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On closing one door and opening another.

Before I get started, I need to tell you that I am both honored and privileged to join the fine faculty at the Rutgers University School of Communication and Information.

But I need to do a little sharing.

A couple of weeks ago I said goodbye.  For the second time in my career, I didn’t actually retire.

I tried to avoid thinking about what it would feel like. I avoided talking about it.  I avoided writing about it here.

I hoped no one would fuss.

But they did.  In a sweet and elegant way that made the break up even more bittersweet.   I’ve been a little tearful ever since.

My dear Springfield Township friends turned the stage of the auditorium into a café–round tables with linen tablecloths, soft lighting, my favorite music, paintings, home cooked food.  They bought me extravagant gifts.  They created a memory book and a two-disk mix of my favorite songs.  And they wrote and performed a rockin’ version of Wiki Woman (see 18:19 in the video).  They said nice things.

The kids also threw me a few little celebrations and presented me with another book of memories.

You know what? I am a good librarian.  I am proud of the things I know and the things I can do.  But the memories my friends–both young and older–shared were not really about that stuff or the professional way I hoped I performed over the 15 years I spend at STHS.

When they said goodbye, it was all about our relationships, smiles, and the way our library felt.

It was about being available, student and teacher rescues, and always saying yes.

I felt truly blessed hearing that I made a difference in lives I didn’t realize I touched.

I felt like Mary Tyler Moore first saying goodbye in that tearful group hug and then closing the WJM newsroom door back in 1977.

Ever since I closed that door I’ve been asking myself such goofy questions as:

  • Moving forward, when I talk about myself, can I still call myself a librarian?
  • What will it feel like not to have those kiddos around me?
  • How do other (not actually) retired librarians answer these questions?

Joyce Valenza About Joyce Valenza

Joyce is an Assistant Professor of Teaching at Rutgers University School of Information and Communication, a technology writer, speaker, blogger and learner. Follow her on Twitter: @joycevalenza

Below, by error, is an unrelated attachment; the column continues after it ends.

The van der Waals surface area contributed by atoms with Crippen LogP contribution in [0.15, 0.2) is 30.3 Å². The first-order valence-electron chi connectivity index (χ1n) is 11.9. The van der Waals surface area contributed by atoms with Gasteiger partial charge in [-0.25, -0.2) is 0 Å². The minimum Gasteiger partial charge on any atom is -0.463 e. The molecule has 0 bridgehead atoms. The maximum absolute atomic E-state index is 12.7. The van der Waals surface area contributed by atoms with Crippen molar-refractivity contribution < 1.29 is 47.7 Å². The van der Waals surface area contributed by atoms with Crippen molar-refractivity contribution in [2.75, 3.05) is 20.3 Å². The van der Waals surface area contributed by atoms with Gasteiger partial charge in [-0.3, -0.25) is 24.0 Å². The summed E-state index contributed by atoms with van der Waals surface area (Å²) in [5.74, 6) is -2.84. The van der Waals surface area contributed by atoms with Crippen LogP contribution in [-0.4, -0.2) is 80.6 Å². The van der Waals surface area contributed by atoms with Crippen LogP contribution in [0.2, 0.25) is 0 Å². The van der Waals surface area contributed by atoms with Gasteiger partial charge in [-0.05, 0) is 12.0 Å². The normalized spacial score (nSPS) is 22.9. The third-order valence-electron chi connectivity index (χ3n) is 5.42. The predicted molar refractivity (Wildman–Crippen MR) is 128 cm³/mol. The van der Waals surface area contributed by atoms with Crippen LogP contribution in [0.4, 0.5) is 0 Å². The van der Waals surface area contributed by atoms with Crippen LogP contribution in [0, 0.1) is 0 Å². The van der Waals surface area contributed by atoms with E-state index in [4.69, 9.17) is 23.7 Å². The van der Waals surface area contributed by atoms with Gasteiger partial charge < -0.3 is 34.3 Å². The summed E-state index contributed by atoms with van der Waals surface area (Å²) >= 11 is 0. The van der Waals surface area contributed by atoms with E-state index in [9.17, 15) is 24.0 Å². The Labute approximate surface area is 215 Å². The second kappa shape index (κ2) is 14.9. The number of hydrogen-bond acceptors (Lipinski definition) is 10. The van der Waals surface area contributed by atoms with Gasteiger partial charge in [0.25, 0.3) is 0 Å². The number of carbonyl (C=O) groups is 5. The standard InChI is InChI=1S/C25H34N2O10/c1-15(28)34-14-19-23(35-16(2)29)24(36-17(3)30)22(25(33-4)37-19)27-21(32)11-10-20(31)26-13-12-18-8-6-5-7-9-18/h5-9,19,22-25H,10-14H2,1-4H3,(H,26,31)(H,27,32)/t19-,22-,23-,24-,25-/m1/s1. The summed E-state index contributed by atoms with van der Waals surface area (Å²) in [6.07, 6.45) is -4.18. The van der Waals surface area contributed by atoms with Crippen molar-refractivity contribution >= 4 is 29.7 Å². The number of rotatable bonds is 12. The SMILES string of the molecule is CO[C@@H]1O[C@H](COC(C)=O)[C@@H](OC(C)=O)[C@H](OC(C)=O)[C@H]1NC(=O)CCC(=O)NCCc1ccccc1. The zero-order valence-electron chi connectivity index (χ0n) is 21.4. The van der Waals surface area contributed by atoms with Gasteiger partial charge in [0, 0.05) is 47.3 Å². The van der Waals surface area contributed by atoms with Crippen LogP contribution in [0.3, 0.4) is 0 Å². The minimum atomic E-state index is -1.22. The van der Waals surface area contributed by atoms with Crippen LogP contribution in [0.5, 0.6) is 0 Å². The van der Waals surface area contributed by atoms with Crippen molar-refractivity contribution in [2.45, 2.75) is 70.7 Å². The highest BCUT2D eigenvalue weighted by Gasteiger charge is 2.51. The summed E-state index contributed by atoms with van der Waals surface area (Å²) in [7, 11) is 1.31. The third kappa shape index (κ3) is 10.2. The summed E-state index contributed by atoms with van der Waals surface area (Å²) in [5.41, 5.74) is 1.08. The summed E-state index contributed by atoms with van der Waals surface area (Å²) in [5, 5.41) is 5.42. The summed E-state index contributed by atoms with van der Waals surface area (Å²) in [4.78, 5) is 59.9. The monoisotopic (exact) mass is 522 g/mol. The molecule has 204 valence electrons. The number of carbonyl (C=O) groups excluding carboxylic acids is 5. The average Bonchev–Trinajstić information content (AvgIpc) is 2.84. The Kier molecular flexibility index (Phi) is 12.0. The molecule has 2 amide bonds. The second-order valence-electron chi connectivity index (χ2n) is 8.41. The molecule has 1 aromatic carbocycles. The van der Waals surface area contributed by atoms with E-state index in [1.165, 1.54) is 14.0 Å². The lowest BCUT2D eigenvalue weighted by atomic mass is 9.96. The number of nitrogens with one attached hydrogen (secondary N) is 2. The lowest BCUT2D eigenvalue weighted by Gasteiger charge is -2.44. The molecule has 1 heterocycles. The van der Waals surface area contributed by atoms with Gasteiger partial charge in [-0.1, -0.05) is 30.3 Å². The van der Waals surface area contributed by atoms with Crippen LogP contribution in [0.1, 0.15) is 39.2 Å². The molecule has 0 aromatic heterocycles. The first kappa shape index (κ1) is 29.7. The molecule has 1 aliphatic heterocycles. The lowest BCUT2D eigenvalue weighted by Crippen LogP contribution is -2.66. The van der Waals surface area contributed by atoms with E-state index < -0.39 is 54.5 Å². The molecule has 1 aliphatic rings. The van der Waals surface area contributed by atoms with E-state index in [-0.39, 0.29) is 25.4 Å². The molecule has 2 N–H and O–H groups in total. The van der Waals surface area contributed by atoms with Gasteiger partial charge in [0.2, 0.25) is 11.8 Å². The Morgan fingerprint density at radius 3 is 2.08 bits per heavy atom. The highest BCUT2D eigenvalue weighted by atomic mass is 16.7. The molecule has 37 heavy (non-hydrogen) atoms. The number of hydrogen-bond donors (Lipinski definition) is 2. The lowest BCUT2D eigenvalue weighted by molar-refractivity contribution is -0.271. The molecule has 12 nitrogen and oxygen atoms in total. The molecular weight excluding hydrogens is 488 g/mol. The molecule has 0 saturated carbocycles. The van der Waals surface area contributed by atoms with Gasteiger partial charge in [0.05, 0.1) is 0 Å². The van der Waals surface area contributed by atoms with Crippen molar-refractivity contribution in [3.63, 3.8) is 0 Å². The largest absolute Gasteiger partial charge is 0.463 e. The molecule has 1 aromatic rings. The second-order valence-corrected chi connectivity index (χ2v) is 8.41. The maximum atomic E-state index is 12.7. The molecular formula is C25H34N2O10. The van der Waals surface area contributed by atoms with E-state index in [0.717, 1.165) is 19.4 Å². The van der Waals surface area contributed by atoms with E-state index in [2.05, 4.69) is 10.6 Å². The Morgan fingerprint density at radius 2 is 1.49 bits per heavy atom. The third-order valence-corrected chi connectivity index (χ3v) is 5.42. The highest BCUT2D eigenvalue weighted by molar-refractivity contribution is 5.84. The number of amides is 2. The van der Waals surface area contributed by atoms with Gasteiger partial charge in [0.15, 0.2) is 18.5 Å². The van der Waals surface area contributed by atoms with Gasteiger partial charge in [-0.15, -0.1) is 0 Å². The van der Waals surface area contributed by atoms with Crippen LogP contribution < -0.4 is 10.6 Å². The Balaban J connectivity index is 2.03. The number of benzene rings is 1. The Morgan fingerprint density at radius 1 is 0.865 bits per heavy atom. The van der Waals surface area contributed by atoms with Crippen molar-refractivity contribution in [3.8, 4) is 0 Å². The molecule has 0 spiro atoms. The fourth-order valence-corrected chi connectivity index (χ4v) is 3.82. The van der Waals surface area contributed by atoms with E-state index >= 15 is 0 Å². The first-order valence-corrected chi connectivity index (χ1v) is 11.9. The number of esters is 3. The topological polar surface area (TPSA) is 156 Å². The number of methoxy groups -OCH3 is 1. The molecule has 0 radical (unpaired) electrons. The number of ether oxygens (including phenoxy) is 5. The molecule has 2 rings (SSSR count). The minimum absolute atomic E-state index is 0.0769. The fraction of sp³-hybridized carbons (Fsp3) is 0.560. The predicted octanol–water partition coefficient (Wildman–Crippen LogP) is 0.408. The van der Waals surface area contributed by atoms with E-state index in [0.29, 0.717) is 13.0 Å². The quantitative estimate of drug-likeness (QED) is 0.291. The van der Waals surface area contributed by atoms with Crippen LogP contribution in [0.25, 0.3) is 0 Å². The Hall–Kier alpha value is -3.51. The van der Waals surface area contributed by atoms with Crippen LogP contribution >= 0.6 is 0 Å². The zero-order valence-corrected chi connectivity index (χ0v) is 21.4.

1. Congratulations, Joyce, you “Wiki Woman!” (Love it) You will continue to fly high! You have positively impacted education, teacher librarians and TLs to be, and hundreds and hundreds of students. Now not only will you continue to do that (I have no doubt), but you will expand your influence exponentially (if that is even possible!?) by directly shaping new careers of many more who will go on to impact hundreds and hundreds of students. Your work is never done, and for that THOUSANDS of us are grateful. Best wishes as you walk through that new door!

  2. Elissa Malespina says

    What a well deserved tribute to an amazing teacher librarian. You not only have impacted the lives of countless students and faculty at STHS but you also inspired a lot of teachers and teacher librarians around the world, including myself. I am honored to have gotten to know you more throughout the years and I can’t not wait to continue learning from your for years to come. Rutgers is so lucky to have you!

    Thank you for all the you do for all of us. You are an inspiration and you inspire me to do better each day!

  3. Such wonderful news, Joyce! Congratulations! You will be missed terribly, but your influence will always be felt at STHS. Change is good, and this is a very positive change for you. Best of luck!

  4. Leigh Woznick says

    Joyce, You will still be educating students– they’ll just be a few years older:) and those future school librarians will benefit greatly from your experience, as will their students. Think of it as paying it forward. Wish I had you as a professor when I was there; you are one of my idols. Hope ti work with you in the years to come.

  5. Joycie,
    You will be brilliant at whatever you do. Such a lovely tribute by your school. Your sphere of influence will only grow, deservedly, larger.
    Very best wishes, my friend,

  6. Terry Young says

    What can I say….after all these many years…. you’ve shared a lot at STHS and with others outside the school. Just think..all the committees, conferences, dinners, receptions…and wine…
    and dancing…
    great memories.and many more to come.


  7. Joyce Valenza Joyce Valenza says

    Thank you, dear friends. I am looking forward to this new journey too. I do have beautiful memories and I am ready to make many more.

    I so appreciate your support.


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